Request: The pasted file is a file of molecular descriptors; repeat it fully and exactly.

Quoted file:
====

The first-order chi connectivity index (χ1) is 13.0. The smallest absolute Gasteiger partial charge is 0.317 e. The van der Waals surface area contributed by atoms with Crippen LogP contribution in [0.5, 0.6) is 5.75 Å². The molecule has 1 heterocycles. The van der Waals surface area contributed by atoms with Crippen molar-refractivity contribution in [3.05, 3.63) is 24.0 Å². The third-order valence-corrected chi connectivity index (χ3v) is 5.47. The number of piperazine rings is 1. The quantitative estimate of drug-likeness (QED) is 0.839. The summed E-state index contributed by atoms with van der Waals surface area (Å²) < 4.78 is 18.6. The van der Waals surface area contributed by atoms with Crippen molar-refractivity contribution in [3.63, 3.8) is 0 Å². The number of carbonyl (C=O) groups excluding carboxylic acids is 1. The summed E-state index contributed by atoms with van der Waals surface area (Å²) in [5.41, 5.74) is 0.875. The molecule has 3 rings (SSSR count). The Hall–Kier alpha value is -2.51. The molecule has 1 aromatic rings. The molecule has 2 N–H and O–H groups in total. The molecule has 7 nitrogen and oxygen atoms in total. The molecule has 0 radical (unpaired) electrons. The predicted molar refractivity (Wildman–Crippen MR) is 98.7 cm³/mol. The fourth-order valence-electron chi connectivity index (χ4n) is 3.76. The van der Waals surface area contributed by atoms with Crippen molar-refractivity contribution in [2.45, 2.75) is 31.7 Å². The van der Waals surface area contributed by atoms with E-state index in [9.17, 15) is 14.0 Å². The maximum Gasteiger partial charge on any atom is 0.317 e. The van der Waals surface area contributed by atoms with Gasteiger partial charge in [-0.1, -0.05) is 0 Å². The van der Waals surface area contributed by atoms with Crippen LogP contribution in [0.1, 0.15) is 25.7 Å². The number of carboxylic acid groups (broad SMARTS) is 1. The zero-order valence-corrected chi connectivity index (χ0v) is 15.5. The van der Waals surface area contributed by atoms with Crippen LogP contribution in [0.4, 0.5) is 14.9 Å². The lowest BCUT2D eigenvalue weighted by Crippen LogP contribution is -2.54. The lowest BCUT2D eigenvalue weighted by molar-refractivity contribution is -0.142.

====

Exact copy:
The first-order chi connectivity index (χ1) is 13.0. The smallest absolute Gasteiger partial charge is 0.317 e. The van der Waals surface area contributed by atoms with Crippen LogP contribution in [0.5, 0.6) is 5.75 Å². The molecule has 1 heterocycles. The van der Waals surface area contributed by atoms with Crippen molar-refractivity contribution in [3.05, 3.63) is 24.0 Å². The third-order valence-corrected chi connectivity index (χ3v) is 5.47. The number of piperazine rings is 1. The quantitative estimate of drug-likeness (QED) is 0.839. The summed E-state index contributed by atoms with van der Waals surface area (Å²) < 4.78 is 18.6. The van der Waals surface area contributed by atoms with Crippen molar-refractivity contribution in [3.63, 3.8) is 0 Å². The number of carbonyl (C=O) groups excluding carboxylic acids is 1. The summed E-state index contributed by atoms with van der Waals surface area (Å²) in [5.41, 5.74) is 0.875. The molecule has 3 rings (SSSR count). The Hall–Kier alpha value is -2.51. The molecule has 1 aromatic rings. The molecule has 2 N–H and O–H groups in total. The molecule has 7 nitrogen and oxygen atoms in total. The molecule has 0 radical (unpaired) electrons. The predicted molar refractivity (Wildman–Crippen MR) is 98.7 cm³/mol. The fourth-order valence-electron chi connectivity index (χ4n) is 3.76. The van der Waals surface area contributed by atoms with Crippen molar-refractivity contribution in [2.45, 2.75) is 31.7 Å². The van der Waals surface area contributed by atoms with E-state index in [9.17, 15) is 14.0 Å². The maximum Gasteiger partial charge on any atom is 0.317 e. The van der Waals surface area contributed by atoms with Gasteiger partial charge in [-0.1, -0.05) is 0 Å². The van der Waals surface area contributed by atoms with Crippen LogP contribution in [0.1, 0.15) is 25.7 Å². The number of carboxylic acid groups (broad SMARTS) is 1. The zero-order valence-corrected chi connectivity index (χ0v) is 15.5. The van der Waals surface area contributed by atoms with Crippen LogP contribution in [0.4, 0.5) is 14.9 Å². The lowest BCUT2D eigenvalue weighted by Crippen LogP contribution is -2.54. The lowest BCUT2D eigenvalue weighted by molar-refractivity contribution is -0.142.